Weekend Eats (and Drinks)

This was one of those weekends that was kinda perfect. We had beautiful weather, great times with friends, and of course, great food.

There was so much to choose from at the farmers’ market Saturday morning, with corn, blueberries, potatoes and hardneck garlic all making their first appearance, and an abundance of favas, heirloom tomatoes, and other summer goodies, that it was very, very hard to exercise restraint, but we tried.

produce inspector

Okay, maybe we weren’t terribly successful, but hey – a good friend from New York was coming to town, so rather than meeting somewhere for dinner, we invited her over to help us work through some of our bounty.

This was one of the best things I ate all weekend. I love fava beans, and I’ve had my eye on a recipe in Sunday Suppers at Lucques for a while now – a puree of favas, served with feta and olives and garlicky toasts – so I put my own spin on it.

As Suzanne does, I gently stewed my shelled favas in olive oil with garlic and chile and summer savory in place of the rosemary in the original recipe, then I whizzed them in the food processor. My twist was to add a dollop of fresh ricotta in place of some of the olive oil, and instead of serving an olive-feta salad on top of the puree, I spread the mixture on grilled slices of Seven Stars’ olive stick and sprinkled a bit of flaky sea salt on top. Bliss.

Our main course was grilled lamb skewers with a lemon-garlic scape sauce for dipping, creamy white beans and heirloom tomatoes with feta and mint, all washed down with a smoky Spanish red.

Ramos Gin Fizz

Mike’s gearing up for Tales of the Cocktail later this week, and as such he has been mixing a lot of the classics, one of which was this delicious and incredibly refreshing Ramos Gin Fizz to go with our Sunday brunch of steak and eggs.

The thing about egg white drinks, though, is that you’re left with leftover yolks. But I couldn’t very well let these beauties go to waste. What to do…

My creation

I whisked those yolks and olive oil into an aioli, which became the base for a dressing for coleslaw, which as a general rule, I don’t like.

This time was different.

Dinner: July 13, 2008

As Mike reminded me, cole slaw doesn’t *have* to be bad, it’s really all about using super fresh ingredients and making sure the veggies and dressing are in balance. Which I think I achieved. The slaw had a nice amount of crunch, and the dressing had a bit of richness from the aioli but was still light and zippy from the addition of fresh garlic, dijon mustard and champagne vinegar. It was good – surprisingly so – and as a matter of fact I just polished off a big helping for lunch. Yum.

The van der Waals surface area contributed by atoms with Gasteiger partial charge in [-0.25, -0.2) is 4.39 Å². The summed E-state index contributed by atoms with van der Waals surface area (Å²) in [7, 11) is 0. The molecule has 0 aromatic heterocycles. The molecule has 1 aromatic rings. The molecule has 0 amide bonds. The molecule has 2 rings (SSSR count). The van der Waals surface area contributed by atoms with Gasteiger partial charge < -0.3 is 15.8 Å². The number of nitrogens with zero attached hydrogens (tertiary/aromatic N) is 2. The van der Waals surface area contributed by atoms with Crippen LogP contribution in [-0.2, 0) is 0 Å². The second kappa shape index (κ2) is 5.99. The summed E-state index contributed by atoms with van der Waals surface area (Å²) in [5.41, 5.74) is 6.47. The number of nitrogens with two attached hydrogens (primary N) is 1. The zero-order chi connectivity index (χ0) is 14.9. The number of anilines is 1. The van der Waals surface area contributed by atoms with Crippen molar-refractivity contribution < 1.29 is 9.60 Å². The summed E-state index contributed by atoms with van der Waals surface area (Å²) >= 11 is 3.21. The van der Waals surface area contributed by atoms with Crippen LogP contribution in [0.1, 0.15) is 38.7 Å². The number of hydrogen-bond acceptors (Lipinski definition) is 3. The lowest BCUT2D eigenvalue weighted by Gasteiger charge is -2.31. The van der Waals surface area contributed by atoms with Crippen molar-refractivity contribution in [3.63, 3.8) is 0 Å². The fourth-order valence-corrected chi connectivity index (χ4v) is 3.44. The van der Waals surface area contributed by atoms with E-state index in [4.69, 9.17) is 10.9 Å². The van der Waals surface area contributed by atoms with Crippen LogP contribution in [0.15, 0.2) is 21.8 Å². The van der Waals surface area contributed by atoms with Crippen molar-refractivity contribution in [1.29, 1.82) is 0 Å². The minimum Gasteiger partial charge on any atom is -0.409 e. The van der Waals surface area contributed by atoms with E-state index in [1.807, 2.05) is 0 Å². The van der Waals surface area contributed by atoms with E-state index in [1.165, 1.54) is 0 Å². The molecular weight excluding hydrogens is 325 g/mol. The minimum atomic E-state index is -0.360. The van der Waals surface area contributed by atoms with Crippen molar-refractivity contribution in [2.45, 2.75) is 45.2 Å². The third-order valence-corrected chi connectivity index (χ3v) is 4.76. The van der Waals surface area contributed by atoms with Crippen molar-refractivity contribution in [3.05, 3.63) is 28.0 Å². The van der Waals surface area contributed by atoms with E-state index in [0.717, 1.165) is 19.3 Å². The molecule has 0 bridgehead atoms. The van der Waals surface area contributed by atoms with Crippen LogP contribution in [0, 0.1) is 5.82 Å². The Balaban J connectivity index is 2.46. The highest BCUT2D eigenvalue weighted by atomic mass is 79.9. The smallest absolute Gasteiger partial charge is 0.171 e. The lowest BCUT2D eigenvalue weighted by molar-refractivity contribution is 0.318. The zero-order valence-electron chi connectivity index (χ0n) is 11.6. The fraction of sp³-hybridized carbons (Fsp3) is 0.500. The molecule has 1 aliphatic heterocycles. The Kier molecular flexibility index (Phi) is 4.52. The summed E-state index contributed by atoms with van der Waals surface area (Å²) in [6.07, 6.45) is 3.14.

8 thoughts on “Weekend Eats (and Drinks)

  1. You have me headed out to look for fave now! I love them too. But I’m very lazy when it comes to shelling them. And I agree about coleslaw. It doesn’t have to be goop :-)

    And ay, lamb skewers…

  2. miranda says:

    love that fava bean recipe! i am currently, along with a good friend, cooking my way through Sunday Suppers – it is a time consuming but worthwile challenge!

  3. I’ve never tried fava beans. I’ll trust your blissful opinion and maybe give them a shot.

    Steve and I are the same way about coleslaw. Most times it just isn’t good, at all. But I am making my own tonight, with fish and chips. Not going for that kind of base, but definitely a lighter dressing. Most slaw is half mayo/half other ingredients. Bleah.

    Glad you had a nice weekend!

  4. Gaye says:

    Jennifer….I’ve been reading your site for a few months now. I love it! I love to cook! My problem? I’m a picky eater. Just. Picky. Picky to the point that I did not like mashed potatoes until I was in my late 20s. I still hate eggs, but can cook them well.

    How did you and your hubby develop your palates? Have you any advice?

    Thanks…
    gaye

  5. Sara says:

    Your bike picture has me sighing blissfully and SO wishing for your life.

    The tomatoes and the beans look AMAZING. (The lamb does, too, but I am consistently impressed at your legume-and-vegetable offerings.) :)

  6. Jennifer Hess says:

    Marie – I just try to remember how briefly they’re around as my fingers cramp up from shelling them ;)

    miranda – Wow, are you guys blogging it somewhere? That’s quite a task you’ve taken on, but a very rewarding one, I’m sure!

    melissa – I love them. I’m going to encourage you to try them if you can find them fresh. :D

    MsKira – the pleasure was all ours!

    Tommy – I wish I could! I almost never follow a recipe when I cook; if anything, I use them as a jumping off point and then do my own thing. tasting and tweaking as I go. Maybe I need to hire a kitchen assistant? :)

    Gaye – I think we just got to a point in our lives where we wanted to be fearless – try anything once, and not limit ourselves to the familiar. There’s certainly nothing wrong with tried-and-true dishes, but it’s exciting to try something new, or try a new spin on an old favorite. And there’s nothing wrong with taking baby steps! If you dine out and have the option of a chef’s tasting menu (and you have the budget for it), try it – you may not love every course, but you’ll be exposed to lots of flavors and will likely find something new that you enjoy. Good luck!

    Sara – Aw, thanks. :)

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